If J.D. Salinger had it his way, we would all probably be dead by the time we got to read his unpublished works. However, someone leaked scans of a paperback entitled Three Stories, including the Catcher in the Rye precursor, “The Ocean Full of Bowling Balls,” on eBay on Wednesday. You can view the PDF here.
In fact, current U.S. copyright law is bolstered by a former biographer’s clash with Salinger over access to the author’s unpublished letters. In the 1980s, Ian Hamilton excerpted from a slew of Salinger letters that had been donated to the archives of Harvard, Princeton, and the University of Texas at Austin. The letters were quoted extensively in a draft that went out to reviewers and that was planned for publication by Random House. When Salinger’s agent, Dorothy Olding, passed along an uncorrected proof to the author in late 1986, he formally registered his copyright in the letters and told his lawyer to object to the publication of the book until all contents from the unpublished letters had been removed.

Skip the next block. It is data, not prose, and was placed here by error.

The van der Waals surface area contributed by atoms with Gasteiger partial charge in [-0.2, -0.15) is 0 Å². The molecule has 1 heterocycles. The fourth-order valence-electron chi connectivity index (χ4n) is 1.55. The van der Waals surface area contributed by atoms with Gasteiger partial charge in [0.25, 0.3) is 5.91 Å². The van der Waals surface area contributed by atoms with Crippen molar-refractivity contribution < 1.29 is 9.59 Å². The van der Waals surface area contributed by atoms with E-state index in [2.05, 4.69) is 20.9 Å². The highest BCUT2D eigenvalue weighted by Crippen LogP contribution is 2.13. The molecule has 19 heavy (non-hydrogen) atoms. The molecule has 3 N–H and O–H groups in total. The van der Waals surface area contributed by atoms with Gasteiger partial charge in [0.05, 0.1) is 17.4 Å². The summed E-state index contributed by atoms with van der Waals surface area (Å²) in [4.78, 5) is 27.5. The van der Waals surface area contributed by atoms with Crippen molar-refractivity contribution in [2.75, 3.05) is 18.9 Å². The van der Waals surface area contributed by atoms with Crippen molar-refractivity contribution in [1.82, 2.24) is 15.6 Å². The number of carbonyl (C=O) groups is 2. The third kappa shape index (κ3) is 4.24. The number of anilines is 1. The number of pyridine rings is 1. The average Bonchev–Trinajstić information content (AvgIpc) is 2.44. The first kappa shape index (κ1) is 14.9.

Recommended viewing: Tobias Wolff tried to convince Stephen Colbert that The Catcher in the Rye is J.D. Salinger’s best book. “Do we need to be reinforcing our kids’ bad behavior as teenagers with the idea they could be a character in a great novel? Dad, I wasn’t disobeying you, I was exploring modes of alienation,” Colbert joked.
I sometimes wonder how the great writers of the past would handle the Twitter predicament. Would they ignore it or engage and go down the rabbit hole? Who are the really unlikely tweeters from literary history? Would Henry James, whose baroque sentences could never have been slimmed down into a hundred and forty characters, have disdained Twitter?